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Home Editorials of Interest Taipei Times Ko playing into Beijing’s hands

Ko playing into Beijing’s hands

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Taipei Mayor Ko Wen-je (柯文哲) has caused a stir with comments he made in Shanghai.

In a speech at the Taipei-Shanghai Forum opening ceremony on Monday, Ko said: “The two sides of the [Taiwan] Strait are one family” and should establish “a community of common destiny.”

The dispute between Taiwan and China is like a “quarrel between a married couple,” he said.

China’s Taiwan Affairs Office Minister Zhang Zhijun (張志軍) echoed Ko in a meeting with the mayor on the sidelines of the forum, saying: “We always think of the two sides of the Strait as one family, a community with a shared destiny.”

At a glance, word choices such as “family” and “community” make it seem as if the relationship between Taiwan and China has been smooth sailing — but has it?

Would one sabotage a family member by stealing their friends, as Beijing did last month when it seduced Panama into switching diplomatic recognition from Taiwan to China?

Would one claim goodwill and at the same aim hundreds of missiles at someone they call “family?”

The relationship between Taiwan and China is one of enemies. Beijing makes no secret of its ambition to annex Taiwan and remove the Republic of China from the map. Until China renounces the use of force against Taiwan to achieve unification, no matter what rosy pictures Beijing paints and beautiful words pour from the mouths of Chinese officials, it is just sugar-coating for its drive for unification.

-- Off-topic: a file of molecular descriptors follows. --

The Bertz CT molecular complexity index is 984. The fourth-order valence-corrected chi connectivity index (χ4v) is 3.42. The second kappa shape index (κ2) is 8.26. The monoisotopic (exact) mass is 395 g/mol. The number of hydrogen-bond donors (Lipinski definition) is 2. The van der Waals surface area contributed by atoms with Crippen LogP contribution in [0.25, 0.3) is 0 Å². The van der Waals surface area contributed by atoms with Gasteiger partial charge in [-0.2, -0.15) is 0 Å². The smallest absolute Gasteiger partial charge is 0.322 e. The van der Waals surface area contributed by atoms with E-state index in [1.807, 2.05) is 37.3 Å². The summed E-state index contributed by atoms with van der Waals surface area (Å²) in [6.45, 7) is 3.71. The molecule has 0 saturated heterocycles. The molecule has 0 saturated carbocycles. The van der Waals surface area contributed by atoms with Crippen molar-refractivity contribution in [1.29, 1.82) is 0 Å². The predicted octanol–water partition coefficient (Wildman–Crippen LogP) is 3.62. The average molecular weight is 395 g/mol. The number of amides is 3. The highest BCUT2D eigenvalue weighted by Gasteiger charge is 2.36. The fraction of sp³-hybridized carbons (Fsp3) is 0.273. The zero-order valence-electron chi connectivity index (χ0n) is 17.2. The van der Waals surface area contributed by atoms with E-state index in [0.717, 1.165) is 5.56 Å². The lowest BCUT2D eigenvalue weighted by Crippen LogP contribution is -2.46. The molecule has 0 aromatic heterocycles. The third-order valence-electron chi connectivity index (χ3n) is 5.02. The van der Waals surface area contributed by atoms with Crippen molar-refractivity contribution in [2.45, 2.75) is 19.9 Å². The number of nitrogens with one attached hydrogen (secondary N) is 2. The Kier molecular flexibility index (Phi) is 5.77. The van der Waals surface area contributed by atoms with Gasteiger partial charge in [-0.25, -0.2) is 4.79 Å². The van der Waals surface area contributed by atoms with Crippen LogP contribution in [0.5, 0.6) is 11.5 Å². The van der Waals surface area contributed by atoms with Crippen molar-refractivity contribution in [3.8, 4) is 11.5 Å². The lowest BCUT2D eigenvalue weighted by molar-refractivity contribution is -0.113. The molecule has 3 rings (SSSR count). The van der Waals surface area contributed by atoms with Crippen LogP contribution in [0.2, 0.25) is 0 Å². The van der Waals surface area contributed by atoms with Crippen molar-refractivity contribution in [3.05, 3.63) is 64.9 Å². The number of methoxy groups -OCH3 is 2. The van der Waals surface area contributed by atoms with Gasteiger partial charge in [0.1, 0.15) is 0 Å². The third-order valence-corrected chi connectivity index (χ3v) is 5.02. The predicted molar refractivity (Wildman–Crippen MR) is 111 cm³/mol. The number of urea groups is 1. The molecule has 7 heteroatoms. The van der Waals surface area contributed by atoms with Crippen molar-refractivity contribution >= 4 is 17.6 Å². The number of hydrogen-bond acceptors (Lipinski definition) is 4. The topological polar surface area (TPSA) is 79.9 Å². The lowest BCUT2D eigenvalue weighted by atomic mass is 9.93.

While the flowery phrases might have confused some as to whether China is a friend or foe, an increasing number of Taiwanese are beginning to see through Beijing’s hypocrisy with its moves to push Taiwan out of the international arena.

Whether Ko is among the increasing number of officials breaking away because of naivety remains to be seen.

Ko might have simply wished to extend goodwill and show that he harbors no hatred toward China. Attending forums that aim to promote peaceful cross-strait relations is to be encouraged if they expand Chinese appreciation of Taiwan’s democracy.

However, it is a different story when one party fails to show mutual respect and sincerity, but instead maintains a hidden political agenda.

By choosing to share a stage with Chinese officials when Taiwan’s sovereignty has been oppressed on the international stage, Ko is playing into the hands of Beijing’s “united front” propaganda and has become an actor in Beijing’s “one China” game, rationalizing its actions and giving the impression that Taiwan is part of China.

If Ko needed to touch upon cross-strait affairs, he could have seized the opportunity to ask about the whereabouts and well being of detained human rights campaigner Lee Ming-che (李明哲) and lodge a protest about Beijing’s latest bullying of Taiwan at the World Health Assembly.

His failure to do so was disappointing.

“Conducting united front tactics is their [Chinese officials’] duty and carrying out anti-united front tactics is our [Taiwanese officials’] duty,” Ko said yesterday.

If only Ko was as wise and vigilant as those words suggest.

Source: Taipei Times - Editorials 2017/07/06

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In this Sept. 25 photo released by Xinhua News Agency, Chinese People`s Liberation Army Air Force Su-30 fighter, right, flies along with a H-6K bomber as they take part in a drill near the East China Sea.
Photo: (Shao Jing/Xinhua via AP)

Chinese military aircraft yesterday flew over the East China Sea to the south of Japan’s Okinawa Island and circled the international airspace surrounding Taiwan before passing over the Bashi Channel to return to China, officials from the Ministry of National Defense said.